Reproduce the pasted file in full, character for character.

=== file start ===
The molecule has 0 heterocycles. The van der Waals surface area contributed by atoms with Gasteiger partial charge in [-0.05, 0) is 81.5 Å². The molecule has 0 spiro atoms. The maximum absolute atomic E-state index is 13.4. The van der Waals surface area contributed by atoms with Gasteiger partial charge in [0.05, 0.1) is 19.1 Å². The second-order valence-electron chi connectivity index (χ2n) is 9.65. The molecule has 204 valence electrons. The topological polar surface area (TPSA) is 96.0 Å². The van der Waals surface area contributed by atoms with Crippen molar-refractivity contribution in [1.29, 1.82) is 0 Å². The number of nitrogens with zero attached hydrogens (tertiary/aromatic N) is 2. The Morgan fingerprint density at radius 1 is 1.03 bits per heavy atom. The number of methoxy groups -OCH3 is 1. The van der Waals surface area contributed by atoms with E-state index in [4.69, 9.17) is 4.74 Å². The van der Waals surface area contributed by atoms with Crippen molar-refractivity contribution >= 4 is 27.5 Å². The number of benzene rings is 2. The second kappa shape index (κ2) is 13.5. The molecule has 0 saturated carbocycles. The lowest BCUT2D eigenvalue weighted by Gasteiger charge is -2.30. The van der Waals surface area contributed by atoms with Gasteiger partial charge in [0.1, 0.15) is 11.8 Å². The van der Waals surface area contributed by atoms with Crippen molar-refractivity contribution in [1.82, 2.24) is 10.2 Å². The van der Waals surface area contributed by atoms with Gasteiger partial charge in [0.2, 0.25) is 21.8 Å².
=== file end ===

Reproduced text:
The molecule has 0 heterocycles. The van der Waals surface area contributed by atoms with Gasteiger partial charge in [-0.05, 0) is 81.5 Å². The molecule has 0 spiro atoms. The maximum absolute atomic E-state index is 13.4. The van der Waals surface area contributed by atoms with Gasteiger partial charge in [0.05, 0.1) is 19.1 Å². The second-order valence-electron chi connectivity index (χ2n) is 9.65. The molecule has 204 valence electrons. The topological polar surface area (TPSA) is 96.0 Å². The van der Waals surface area contributed by atoms with Crippen molar-refractivity contribution in [1.29, 1.82) is 0 Å². The number of nitrogens with zero attached hydrogens (tertiary/aromatic N) is 2. The Morgan fingerprint density at radius 1 is 1.03 bits per heavy atom. The number of methoxy groups -OCH3 is 1. The van der Waals surface area contributed by atoms with E-state index in [4.69, 9.17) is 4.74 Å². The van der Waals surface area contributed by atoms with Crippen molar-refractivity contribution >= 4 is 27.5 Å². The number of benzene rings is 2. The second kappa shape index (κ2) is 13.5. The molecule has 0 saturated carbocycles. The lowest BCUT2D eigenvalue weighted by Gasteiger charge is -2.30. The van der Waals surface area contributed by atoms with Gasteiger partial charge in [0.1, 0.15) is 11.8 Å². The van der Waals surface area contributed by atoms with Crippen molar-refractivity contribution in [1.82, 2.24) is 10.2 Å². The van der Waals surface area contributed by atoms with Gasteiger partial charge in [0.2, 0.25) is 21.8 Å².